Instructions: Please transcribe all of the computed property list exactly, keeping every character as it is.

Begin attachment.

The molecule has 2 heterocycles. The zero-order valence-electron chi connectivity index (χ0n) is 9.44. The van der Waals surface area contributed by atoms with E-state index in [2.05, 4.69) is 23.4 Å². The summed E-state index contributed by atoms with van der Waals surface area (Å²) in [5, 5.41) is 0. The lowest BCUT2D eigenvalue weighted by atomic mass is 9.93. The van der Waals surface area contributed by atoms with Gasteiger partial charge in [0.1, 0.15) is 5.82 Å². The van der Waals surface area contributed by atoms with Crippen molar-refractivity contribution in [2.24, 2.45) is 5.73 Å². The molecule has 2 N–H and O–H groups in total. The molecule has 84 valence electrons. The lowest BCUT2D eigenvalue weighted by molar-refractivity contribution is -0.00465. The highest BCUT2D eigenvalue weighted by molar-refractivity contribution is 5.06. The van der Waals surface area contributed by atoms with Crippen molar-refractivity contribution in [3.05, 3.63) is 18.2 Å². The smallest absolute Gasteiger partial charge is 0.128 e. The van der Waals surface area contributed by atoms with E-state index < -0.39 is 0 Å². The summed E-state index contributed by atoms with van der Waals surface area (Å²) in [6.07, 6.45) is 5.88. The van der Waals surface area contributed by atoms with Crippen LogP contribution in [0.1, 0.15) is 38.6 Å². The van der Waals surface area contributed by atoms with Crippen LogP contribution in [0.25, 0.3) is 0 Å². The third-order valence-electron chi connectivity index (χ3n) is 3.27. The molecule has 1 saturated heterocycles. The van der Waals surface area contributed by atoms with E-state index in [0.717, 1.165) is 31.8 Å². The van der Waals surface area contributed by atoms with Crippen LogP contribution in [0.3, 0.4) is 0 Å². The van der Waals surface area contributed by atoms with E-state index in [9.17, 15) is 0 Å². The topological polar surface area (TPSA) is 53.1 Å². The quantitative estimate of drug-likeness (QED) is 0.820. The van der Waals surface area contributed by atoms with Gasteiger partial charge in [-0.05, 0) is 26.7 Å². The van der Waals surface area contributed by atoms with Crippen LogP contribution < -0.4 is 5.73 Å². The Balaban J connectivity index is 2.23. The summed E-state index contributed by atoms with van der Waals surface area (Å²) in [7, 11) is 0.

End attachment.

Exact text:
The molecule has 2 heterocycles. The zero-order valence-electron chi connectivity index (χ0n) is 9.44. The van der Waals surface area contributed by atoms with E-state index in [2.05, 4.69) is 23.4 Å². The summed E-state index contributed by atoms with van der Waals surface area (Å²) in [5, 5.41) is 0. The lowest BCUT2D eigenvalue weighted by atomic mass is 9.93. The van der Waals surface area contributed by atoms with Gasteiger partial charge in [0.1, 0.15) is 5.82 Å². The van der Waals surface area contributed by atoms with Crippen molar-refractivity contribution in [2.24, 2.45) is 5.73 Å². The molecule has 2 N–H and O–H groups in total. The molecule has 84 valence electrons. The lowest BCUT2D eigenvalue weighted by molar-refractivity contribution is -0.00465. The highest BCUT2D eigenvalue weighted by molar-refractivity contribution is 5.06. The van der Waals surface area contributed by atoms with Crippen molar-refractivity contribution in [3.05, 3.63) is 18.2 Å². The smallest absolute Gasteiger partial charge is 0.128 e. The van der Waals surface area contributed by atoms with E-state index < -0.39 is 0 Å². The summed E-state index contributed by atoms with van der Waals surface area (Å²) in [6.07, 6.45) is 5.88. The van der Waals surface area contributed by atoms with Crippen LogP contribution in [0.1, 0.15) is 38.6 Å². The van der Waals surface area contributed by atoms with Crippen LogP contribution in [0.25, 0.3) is 0 Å². The third-order valence-electron chi connectivity index (χ3n) is 3.27. The molecule has 1 saturated heterocycles. The van der Waals surface area contributed by atoms with E-state index in [0.717, 1.165) is 31.8 Å². The van der Waals surface area contributed by atoms with Crippen LogP contribution in [0.3, 0.4) is 0 Å². The van der Waals surface area contributed by atoms with E-state index in [9.17, 15) is 0 Å². The topological polar surface area (TPSA) is 53.1 Å². The quantitative estimate of drug-likeness (QED) is 0.820. The van der Waals surface area contributed by atoms with Gasteiger partial charge in [-0.05, 0) is 26.7 Å². The van der Waals surface area contributed by atoms with Crippen LogP contribution < -0.4 is 5.73 Å². The Balaban J connectivity index is 2.23. The summed E-state index contributed by atoms with van der Waals surface area (Å²) in [7, 11) is 0.